Allon Guez, PhD (University of Florida). Professor. Intelligent control systems; robotics, biomedical, automation and manufacturing; business systems engineering.
Mark Hempstead, PhD (Harvard University) Junior Colehower Chair. Assistant Professor. Computer engineering; power-aware computing; computer architecture; low power VLSI Design; wireless sensor networks.
Peter R. Herczfeld, PhD (University of Minnesota) Lester A. Kraus Professor/Director, Center for Microwave/Lightwave Engineering. Professor. Lightwave technology; microwaves; millimeter waves; fiberoptic and integrated optic devices.
Leonid Hrebien, PhD (Drexel University) Graduate Advisor and Assistant Department Head for Graduate Affairs. Professor. Tissue excitability; acceleration effects on physiology; bioinformatics.
Paul R. Kalata, PhD (Illinois Institute of Technology). Associate Professor. Stochastic and adaptive control theory; identification and decision theory; Kalman filters.
Moshe Kam, PhD (Drexel University) Robert G. Quinn Professor of Electrical and Computer Engineering and Department Head. Professor. Decision fusion and sensor fusion; mobile robots (especially robot navigation); pattern recognition (especially in handwriting applications); optimization and control.
Nagarajan Kandasamy, PhD (University of Michigan). Associate Professor. Embedded systems, self-managing systems, reliable and fault-tolerant computing, distributed systems, computer architecture, and testing and verification of digital systems.
Bruce Katz, PhD (University of Illinois). Adjunct Professor. Speech communication and computer science; artificial intelligence.
Youngmoo Kim, PhD (MIT). Associate Professor. Audio and music signal processing, voice analysis and synthesis, music information retrieval, machine learning.
Timothy P. Kurzweg, PhD (University of Pittsburgh). Associate Professor. Optical MEM modeling and simulation; system-level simulation; computer architecture.
Karen Miu, PhD (Cornell University). Professor. Power systems; distribution networks; distribution automation; optimization; system analysis.
Bahram Nabet, PhD (University of Washington) Associate Dean for Special Projects, College of Engineering; Electrical and Computer Engineering. Professor. Optoelectronics; fabrication and modeling; fiber optic devices; nanoelectronics; nanowires.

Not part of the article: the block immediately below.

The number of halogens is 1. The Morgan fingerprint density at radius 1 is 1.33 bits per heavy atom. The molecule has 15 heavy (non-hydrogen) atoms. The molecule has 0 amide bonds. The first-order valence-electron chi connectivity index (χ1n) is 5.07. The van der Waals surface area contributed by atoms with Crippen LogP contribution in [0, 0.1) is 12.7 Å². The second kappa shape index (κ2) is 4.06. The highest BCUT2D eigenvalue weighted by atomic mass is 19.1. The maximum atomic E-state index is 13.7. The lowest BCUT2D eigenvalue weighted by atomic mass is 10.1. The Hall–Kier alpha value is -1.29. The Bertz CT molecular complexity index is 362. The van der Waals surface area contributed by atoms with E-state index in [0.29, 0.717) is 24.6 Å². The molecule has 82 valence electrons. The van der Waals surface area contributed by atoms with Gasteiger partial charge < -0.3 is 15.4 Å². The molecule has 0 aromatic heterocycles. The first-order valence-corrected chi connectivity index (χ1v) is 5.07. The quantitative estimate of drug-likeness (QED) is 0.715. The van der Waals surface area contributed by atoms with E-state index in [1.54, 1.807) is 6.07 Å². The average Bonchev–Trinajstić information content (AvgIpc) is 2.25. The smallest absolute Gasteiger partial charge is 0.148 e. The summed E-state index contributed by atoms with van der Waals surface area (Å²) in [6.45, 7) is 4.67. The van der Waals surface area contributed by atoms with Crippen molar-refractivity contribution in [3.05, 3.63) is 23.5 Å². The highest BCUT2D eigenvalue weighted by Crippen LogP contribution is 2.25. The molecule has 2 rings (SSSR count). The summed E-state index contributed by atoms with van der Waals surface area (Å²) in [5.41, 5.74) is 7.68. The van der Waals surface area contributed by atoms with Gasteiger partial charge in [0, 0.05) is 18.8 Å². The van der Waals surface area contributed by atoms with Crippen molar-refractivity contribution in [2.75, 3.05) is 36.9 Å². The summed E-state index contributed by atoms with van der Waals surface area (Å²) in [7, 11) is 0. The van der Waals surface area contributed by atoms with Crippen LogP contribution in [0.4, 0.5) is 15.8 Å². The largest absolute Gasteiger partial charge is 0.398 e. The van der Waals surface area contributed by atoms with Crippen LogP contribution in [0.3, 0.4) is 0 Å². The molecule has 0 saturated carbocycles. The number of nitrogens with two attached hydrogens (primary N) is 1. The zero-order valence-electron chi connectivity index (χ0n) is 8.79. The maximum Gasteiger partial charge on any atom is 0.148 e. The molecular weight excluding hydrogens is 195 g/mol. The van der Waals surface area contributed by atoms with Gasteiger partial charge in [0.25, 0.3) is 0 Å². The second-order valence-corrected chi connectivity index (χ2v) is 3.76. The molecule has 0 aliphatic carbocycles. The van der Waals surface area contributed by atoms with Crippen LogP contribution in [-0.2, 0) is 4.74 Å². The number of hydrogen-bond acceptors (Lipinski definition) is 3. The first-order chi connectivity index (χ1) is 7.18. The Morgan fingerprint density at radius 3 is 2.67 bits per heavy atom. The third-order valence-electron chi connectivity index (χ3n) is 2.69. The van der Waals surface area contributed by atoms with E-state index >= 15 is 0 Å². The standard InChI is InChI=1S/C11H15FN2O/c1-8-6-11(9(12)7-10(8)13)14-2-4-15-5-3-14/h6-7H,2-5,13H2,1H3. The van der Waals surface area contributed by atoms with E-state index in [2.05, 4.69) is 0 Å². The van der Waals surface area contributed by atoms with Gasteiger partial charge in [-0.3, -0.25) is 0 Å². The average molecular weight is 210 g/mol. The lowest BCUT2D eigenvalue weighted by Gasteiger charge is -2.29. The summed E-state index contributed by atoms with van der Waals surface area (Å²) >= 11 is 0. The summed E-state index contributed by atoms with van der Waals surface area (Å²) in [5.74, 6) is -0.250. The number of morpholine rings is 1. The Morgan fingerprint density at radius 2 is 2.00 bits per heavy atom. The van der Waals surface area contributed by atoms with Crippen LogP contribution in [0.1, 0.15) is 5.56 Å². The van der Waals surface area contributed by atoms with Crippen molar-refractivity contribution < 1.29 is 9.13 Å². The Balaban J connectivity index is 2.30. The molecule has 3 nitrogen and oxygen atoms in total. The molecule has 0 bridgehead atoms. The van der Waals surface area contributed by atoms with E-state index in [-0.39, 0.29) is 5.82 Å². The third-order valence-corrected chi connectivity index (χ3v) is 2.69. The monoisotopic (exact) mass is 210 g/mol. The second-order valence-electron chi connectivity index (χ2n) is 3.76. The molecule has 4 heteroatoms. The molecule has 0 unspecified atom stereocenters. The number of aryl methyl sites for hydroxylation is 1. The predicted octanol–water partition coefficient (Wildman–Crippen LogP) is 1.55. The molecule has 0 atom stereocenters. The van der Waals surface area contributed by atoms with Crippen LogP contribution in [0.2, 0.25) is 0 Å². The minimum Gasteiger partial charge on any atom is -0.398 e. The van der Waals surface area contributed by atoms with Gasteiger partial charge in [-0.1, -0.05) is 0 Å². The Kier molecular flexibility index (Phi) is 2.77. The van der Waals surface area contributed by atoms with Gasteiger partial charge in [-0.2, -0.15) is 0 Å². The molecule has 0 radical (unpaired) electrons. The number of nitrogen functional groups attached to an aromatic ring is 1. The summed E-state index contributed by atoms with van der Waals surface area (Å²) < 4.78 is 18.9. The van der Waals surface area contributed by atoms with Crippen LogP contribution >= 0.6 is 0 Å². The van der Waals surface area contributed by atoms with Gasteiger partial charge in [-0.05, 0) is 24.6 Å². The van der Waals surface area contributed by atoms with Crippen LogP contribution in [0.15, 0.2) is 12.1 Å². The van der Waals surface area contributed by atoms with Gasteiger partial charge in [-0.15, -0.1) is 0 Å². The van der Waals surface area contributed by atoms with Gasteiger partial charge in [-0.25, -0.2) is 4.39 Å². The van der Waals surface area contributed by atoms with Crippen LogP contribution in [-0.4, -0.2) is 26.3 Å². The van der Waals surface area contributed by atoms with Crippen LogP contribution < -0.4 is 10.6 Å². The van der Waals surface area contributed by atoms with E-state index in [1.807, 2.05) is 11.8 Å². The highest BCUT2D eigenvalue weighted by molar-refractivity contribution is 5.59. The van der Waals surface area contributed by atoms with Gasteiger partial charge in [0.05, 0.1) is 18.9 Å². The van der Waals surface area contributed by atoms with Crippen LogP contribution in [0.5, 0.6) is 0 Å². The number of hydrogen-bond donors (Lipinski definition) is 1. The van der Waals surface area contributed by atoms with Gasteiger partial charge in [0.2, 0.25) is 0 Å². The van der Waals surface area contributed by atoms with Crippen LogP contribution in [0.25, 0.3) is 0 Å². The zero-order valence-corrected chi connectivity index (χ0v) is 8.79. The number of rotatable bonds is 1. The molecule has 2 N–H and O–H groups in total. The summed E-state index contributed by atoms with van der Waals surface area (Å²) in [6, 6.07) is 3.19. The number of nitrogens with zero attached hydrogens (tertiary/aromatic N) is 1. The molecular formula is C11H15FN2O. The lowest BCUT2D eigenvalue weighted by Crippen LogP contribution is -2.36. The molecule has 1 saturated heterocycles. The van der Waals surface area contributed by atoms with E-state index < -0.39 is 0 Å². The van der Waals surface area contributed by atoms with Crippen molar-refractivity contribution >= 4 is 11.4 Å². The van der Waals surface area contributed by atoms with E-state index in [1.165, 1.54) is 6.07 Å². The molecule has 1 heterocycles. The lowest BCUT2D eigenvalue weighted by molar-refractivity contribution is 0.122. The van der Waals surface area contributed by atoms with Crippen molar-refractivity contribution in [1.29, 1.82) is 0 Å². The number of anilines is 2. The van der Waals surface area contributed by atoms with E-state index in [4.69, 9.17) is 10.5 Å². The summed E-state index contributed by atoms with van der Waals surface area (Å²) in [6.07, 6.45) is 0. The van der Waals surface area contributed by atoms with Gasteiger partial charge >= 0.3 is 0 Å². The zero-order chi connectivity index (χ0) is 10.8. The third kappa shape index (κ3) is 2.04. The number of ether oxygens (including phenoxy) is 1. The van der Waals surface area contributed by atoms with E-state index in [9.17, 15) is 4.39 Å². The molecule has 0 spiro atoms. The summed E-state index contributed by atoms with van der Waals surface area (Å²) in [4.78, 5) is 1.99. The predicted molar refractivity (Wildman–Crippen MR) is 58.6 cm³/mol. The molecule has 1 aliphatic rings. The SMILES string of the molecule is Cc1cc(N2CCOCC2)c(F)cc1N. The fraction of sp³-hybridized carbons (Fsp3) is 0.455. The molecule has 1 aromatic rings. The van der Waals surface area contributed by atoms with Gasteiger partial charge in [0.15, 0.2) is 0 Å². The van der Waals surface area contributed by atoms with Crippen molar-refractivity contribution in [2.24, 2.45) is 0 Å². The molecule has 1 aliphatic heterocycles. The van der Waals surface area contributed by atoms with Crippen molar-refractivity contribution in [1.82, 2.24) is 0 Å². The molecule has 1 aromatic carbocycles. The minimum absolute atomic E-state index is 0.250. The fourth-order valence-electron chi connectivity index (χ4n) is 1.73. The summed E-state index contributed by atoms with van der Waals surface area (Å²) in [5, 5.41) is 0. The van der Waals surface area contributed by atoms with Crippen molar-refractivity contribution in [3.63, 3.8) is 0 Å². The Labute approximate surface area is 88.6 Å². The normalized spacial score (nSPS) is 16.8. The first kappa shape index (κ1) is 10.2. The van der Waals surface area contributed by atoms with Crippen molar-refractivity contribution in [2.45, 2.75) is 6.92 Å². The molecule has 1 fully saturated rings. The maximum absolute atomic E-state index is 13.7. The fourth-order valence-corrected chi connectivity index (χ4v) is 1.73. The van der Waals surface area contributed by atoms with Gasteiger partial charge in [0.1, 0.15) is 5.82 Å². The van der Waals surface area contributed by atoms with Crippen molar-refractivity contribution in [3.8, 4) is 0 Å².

Prawat Nagvajara, Ph.D. (Boston University). Associate Professor. System on a chip; embedded systems; power grid computation; testing of computer hardware; fault-tolerant computing; VLSI systems; error control coding.
Dagmar Niebur, Ph.D. (Swiss Federal Institute of Technology). Associate Professor. Intelligent systems; dynamical systems; power system monitoring and control.
Chika Nwankpa, PhD (Illinois Institute of Technology). Professor. Power system dynamics; power electronic switching systems; optically controlled high power switches.
Karkal S. Prahbu, PhD (Harvard University). Auxiliary Professor. Computer and software engineering; advanced microprocessors and distributed operating systems.
Gail L. Rosen, PhD (Georgia Institute of Technology). Associate Professor. Signal processing, signal processing for biological analysis and modeling, bio-inspired designs, source localization and tracking.
Kevin J. Scoles, PhD (Dartmouth College) Associate Dean, College of Engineering, Office of Student Services. Associate Professor. Microelectronics; electric vehicles; solar energy; biomedical electronics.
Harish Sethu, PhD (Lehigh University). Associate Professor. Protocols, architectures and algorithms in computer networks; computer security; mobile ad hoc networks; large-scale complex adaptive networks and systems.
P. Mohana Shankar, PhD (Indian Institute of Technology) Allen Rothwarf Professor of Electrical and Computer Engineering. Professor. Wireless communications; biomedical ultrasonics; fiberoptic bio-sensors.
Baris Taskin, PhD (University of Pittsburgh). Associate Professor. Electronic design automation (EDA) of integrated circuits, high-performance VLSI circuits and systems, sequential circuit timing and synchronization, system-on-chip (SOC) design, operational research, VLSI computer-aided design.
Lazar Trachtenberg, DSc (Israel Institute of Technology). Professor. Fault tolerance; multi-level logic synthesis; signal processing; suboptimal filtering.